1B Adam Lind, Mil (5) Paul Goldschmidt, Ari (18)
2B Ian Kinsler, Det (19) Dee Gordon, Mia (13)
SS Didi Gregorius (5) Andrelton Simmons, ATL (25)
3B Adrian Beltre, Tex (18) Nolan Arenado, Col (18)
LF Yoenis Cespedes (15) Starling Marte, Pit (24)
CF Kevin Kiermaier, TB (40.7) Billy Hamilton, Cin (18.8)
RF Kole Calhoun, LAA (6) Jason Heyward, Stl (22)
P Dallas Keuchel, HOU (13) Zack Greinke, LAD (9)

These are definitely closer to the Gold Gloves.   10 of the 16 league leaders here also won GGs.  A note here; the Kiermaier DRS figure is apparently the highest ever recorded by a fielder in a single season.  Simmons’ 25 DRS dwarfed the field, as does his overall DRS figure over the last three years, more evidence that the GG award to Crawford was poor.


Here’s FRAA:

Pos AL FRAA NL FRAA
C Francisco Cervelli, NYY (11.7) Yasmani Grandal (20.9)
1B Mark Canha, Oak (5.8) Paul Goldschmidt, Ari (13.0)
2B Roughned Odor, Tex (5.0) Danny Espinosa (10.7)
SS Elvis Andrus, Tex (10.3) Jean Segura (10.3)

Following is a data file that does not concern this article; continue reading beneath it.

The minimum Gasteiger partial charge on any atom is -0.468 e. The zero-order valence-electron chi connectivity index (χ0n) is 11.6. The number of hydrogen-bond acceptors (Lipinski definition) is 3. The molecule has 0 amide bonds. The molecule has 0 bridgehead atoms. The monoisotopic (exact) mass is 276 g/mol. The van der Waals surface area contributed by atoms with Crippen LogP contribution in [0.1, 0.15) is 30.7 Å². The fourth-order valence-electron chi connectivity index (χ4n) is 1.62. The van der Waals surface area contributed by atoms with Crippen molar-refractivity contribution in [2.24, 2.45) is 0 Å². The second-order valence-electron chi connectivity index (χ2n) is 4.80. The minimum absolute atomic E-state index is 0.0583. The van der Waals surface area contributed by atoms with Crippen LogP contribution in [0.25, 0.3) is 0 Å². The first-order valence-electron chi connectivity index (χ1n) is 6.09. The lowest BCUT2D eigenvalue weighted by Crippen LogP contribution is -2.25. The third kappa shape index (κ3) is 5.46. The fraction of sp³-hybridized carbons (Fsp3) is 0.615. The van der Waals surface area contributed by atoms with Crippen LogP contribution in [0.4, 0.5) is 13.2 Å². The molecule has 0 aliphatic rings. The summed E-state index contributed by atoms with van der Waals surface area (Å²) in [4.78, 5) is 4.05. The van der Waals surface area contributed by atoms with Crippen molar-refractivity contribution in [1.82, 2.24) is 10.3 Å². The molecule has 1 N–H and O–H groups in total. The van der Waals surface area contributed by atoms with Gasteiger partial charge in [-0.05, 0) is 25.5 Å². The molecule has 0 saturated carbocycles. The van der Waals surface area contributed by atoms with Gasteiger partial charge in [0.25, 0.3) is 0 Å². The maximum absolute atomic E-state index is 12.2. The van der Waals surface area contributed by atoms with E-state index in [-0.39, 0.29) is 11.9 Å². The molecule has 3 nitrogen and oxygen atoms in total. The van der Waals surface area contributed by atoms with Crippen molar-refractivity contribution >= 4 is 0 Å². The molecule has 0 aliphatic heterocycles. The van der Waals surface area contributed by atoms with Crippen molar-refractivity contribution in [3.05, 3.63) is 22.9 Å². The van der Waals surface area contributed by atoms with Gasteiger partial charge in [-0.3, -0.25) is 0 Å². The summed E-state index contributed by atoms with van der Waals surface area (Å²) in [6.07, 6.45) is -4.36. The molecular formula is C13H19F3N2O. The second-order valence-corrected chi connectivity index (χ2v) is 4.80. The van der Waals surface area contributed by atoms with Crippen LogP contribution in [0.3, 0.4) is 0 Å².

3B Manny Machado, Bal (20.3) Nolan Arenado, Col (20.6)
LF Kevin Pillar, Tor (14.3) Yoenis Cespedes (5.2)
CF Kevin Kiermaier, TB (24.6) Ender Inciarte, Ari (5.9)
RF Kole Calhoun, LAA (9.5) Jason Heyward, Stl (11.4)
P Dallas Keuchel, HOU (10.4) Jake Arrieta, Chc (7.4)

Just 8 of the 18 leaders in this stat also won Gold Gloves, and the presence especially of the Nats’ own Danny Espinosa really calls this stat into question.  How is Espinosa, a part time player, the league leader here in a year where there were several other good 2nd basemen?


Lastly, Total Zone

Pos AL Total Zone Total Fielding NL Total Zone Total Fielding
C James McCann, Cle (11) Wilson Ramos, Was (11)
1B Mike Napoli (10) Adrian Gonzalez, LAD (16)
2B Jose Altuve, Hou (13) Neil Walker, Pit (7)
SS Francisco Lindor, Cle (14) Brandon Crawford, SF (19)
3B Evan Longoria, TB (14) Jake Lamb, Ari (10)
LF Yoenis Cespedes, Det (11) Christian Yelich, Mia (12)
CF Kevin Kiermaier, TB (24) A.J. Pollack, Ari (20)
RF Kole Calhoun, LAA (17) Ichiro Suzuki, Mia (14)
P

Its easy to see w here some of the finalists came from in the GG awards, since this is the only list that GG finalist Wilson Ramos appears on.  Its also the only place where GG winners Altuve and Crawford appear.  Just 6 of these 18 leaders also won GGs, meaning its the least accurate predictor of GG winners.  And one of the leaders in practically every other category (Heyward) is supplanted by the 40-yr old Suzuki in these stats.  Makes you wonder.